The origins of ACEs – and how to support children affected by them
About this event
ACEs (Adverse Childhood Experiences) are a hot topic among practitioners as we increasingly draw on research about them to improve our work with children and young people.
The current interest in ACEs originates in a study conducted at an obesity clinic in the 1980s in partnership with the Centre for Disease Control and Prevention.
The study demonstrated that that long-term health conditions, substance abuse and mental health issues can all be directly linked in people who have experienced ACEs.
This seminar will examine the background of ACEs and explore topics including:
- The background of ACEs and where the term came from
- The different categories of ACEs
- How to support the parents and carers of children and young people who have experienced ACEs
- Knowing the children and young people we work with so we can better support them.
Jan Montgomery is an experienced youth worker, specialising in working with young people. She is a qualified psychotherapist, play therapist and life coach.
Jan has worked in health and social care in various roles throughout her career. She is a qualified Play and Creative Arts Therapist, an Accredited Adult Psychotherapist and a qualified Coach. Jan has just completed a Certificate in Traumatic Stress with the Trauma Centre at Bessel van der Kolk’s Justice Resource Institute, Brookline, and is in the process of completing her EMDR qualification.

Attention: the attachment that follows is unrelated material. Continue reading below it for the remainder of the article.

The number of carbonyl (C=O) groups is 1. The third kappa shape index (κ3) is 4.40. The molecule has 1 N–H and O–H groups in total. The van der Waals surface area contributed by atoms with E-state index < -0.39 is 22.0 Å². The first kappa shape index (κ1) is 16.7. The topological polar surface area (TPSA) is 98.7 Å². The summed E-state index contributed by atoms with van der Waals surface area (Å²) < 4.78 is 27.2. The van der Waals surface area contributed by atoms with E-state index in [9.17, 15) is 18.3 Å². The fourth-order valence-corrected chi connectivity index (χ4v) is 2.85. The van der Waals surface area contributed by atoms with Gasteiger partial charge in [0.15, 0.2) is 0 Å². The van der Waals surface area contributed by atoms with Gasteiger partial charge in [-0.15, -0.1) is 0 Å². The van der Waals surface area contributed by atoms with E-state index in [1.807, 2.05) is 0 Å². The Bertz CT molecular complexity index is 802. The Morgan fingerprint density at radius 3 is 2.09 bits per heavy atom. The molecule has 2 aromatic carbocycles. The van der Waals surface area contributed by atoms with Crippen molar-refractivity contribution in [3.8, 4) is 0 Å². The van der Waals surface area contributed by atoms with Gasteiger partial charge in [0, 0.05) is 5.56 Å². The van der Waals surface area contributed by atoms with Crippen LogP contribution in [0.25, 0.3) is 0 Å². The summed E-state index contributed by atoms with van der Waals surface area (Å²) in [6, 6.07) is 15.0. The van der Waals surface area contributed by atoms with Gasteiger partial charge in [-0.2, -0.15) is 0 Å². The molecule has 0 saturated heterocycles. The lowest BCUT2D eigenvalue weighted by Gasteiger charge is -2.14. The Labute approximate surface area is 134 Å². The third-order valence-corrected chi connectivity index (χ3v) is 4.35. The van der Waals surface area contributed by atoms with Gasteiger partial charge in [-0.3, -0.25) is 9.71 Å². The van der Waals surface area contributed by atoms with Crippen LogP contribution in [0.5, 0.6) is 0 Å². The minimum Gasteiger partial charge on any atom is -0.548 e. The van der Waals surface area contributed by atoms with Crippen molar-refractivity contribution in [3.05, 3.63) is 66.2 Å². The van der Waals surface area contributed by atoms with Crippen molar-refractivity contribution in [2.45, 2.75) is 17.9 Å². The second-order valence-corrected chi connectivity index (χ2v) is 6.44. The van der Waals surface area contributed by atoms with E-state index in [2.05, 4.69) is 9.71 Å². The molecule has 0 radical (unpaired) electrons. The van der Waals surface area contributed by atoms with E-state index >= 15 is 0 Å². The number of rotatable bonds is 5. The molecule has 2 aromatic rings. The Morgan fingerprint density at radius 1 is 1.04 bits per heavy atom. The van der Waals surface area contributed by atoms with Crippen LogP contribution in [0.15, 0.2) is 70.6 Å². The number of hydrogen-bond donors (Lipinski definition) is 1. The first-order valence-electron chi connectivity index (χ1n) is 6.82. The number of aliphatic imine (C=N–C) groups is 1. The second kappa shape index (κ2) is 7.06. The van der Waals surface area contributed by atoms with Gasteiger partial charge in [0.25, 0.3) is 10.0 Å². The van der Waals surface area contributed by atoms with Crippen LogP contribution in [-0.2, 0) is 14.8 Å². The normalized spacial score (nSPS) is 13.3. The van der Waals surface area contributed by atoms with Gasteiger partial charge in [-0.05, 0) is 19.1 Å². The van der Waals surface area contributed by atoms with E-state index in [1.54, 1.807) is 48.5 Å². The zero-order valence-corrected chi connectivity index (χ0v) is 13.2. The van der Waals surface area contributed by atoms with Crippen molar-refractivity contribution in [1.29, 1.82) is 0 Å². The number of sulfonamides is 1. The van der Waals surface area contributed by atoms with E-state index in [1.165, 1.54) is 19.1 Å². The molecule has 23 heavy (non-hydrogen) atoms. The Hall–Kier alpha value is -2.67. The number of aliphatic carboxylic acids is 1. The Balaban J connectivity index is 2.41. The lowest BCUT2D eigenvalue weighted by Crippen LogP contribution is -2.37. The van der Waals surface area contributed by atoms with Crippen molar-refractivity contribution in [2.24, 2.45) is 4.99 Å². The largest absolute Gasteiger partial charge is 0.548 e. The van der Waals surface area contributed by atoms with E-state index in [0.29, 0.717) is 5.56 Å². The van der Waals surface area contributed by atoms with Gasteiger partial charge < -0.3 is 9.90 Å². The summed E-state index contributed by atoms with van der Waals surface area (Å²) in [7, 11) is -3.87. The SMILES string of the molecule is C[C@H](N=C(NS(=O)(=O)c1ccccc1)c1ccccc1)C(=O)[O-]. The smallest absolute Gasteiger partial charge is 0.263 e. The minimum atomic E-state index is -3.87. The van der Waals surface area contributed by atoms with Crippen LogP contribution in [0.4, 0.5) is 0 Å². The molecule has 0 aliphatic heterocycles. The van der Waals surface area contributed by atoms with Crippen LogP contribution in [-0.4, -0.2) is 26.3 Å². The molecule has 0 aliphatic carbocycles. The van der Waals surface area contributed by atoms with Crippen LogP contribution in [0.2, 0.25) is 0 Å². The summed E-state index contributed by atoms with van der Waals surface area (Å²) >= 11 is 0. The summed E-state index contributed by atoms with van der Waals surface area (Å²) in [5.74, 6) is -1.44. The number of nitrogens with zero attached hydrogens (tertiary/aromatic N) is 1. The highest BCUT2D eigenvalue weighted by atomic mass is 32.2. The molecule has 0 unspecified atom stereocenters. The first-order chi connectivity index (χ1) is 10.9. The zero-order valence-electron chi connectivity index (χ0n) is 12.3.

Jan worked with vulnerable and disadvantaged young people in the voluntary sector for almost a decade. This was where she developed her interest in working with attachment and trauma. Jan moved from this area to working in foster care to support children and carers of traumatised children. Today, Jan works with adults with mental health challenges which prevents them from moving into employment.
Jan has been delivering training for a number of years. She enjoys taking complex subjects and making them accessible to everyone. She believes that theories are important but understanding how they apply in practice is essential if we are to offer best practice to those who use our services.